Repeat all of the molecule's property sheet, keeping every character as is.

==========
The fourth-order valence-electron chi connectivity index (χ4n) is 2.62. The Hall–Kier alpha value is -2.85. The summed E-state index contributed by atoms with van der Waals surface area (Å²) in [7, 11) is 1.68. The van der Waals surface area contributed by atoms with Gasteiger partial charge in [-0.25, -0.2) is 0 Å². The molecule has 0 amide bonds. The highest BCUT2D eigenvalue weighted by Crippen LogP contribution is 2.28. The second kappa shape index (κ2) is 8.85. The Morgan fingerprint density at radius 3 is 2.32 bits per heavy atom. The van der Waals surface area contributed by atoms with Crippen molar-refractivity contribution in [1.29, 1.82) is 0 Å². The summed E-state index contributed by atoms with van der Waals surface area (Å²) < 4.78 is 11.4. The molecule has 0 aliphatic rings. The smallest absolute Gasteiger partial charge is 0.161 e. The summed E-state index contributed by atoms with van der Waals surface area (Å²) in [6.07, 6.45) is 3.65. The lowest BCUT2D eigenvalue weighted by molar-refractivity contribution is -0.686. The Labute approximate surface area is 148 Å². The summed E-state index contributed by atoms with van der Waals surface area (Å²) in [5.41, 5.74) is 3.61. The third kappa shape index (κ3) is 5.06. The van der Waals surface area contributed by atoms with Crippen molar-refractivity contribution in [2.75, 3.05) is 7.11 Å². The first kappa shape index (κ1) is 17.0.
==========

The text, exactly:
The fourth-order valence-electron chi connectivity index (χ4n) is 2.62. The Hall–Kier alpha value is -2.85. The summed E-state index contributed by atoms with van der Waals surface area (Å²) in [7, 11) is 1.68. The van der Waals surface area contributed by atoms with Gasteiger partial charge in [-0.25, -0.2) is 0 Å². The molecule has 0 amide bonds. The highest BCUT2D eigenvalue weighted by Crippen LogP contribution is 2.28. The second kappa shape index (κ2) is 8.85. The Morgan fingerprint density at radius 3 is 2.32 bits per heavy atom. The van der Waals surface area contributed by atoms with Crippen molar-refractivity contribution in [1.29, 1.82) is 0 Å². The summed E-state index contributed by atoms with van der Waals surface area (Å²) < 4.78 is 11.4. The molecule has 0 aliphatic rings. The smallest absolute Gasteiger partial charge is 0.161 e. The summed E-state index contributed by atoms with van der Waals surface area (Å²) in [6.07, 6.45) is 3.65. The lowest BCUT2D eigenvalue weighted by molar-refractivity contribution is -0.686. The Labute approximate surface area is 148 Å². The summed E-state index contributed by atoms with van der Waals surface area (Å²) in [5.41, 5.74) is 3.61. The third kappa shape index (κ3) is 5.06. The van der Waals surface area contributed by atoms with Crippen molar-refractivity contribution in [2.75, 3.05) is 7.11 Å². The first kappa shape index (κ1) is 17.0.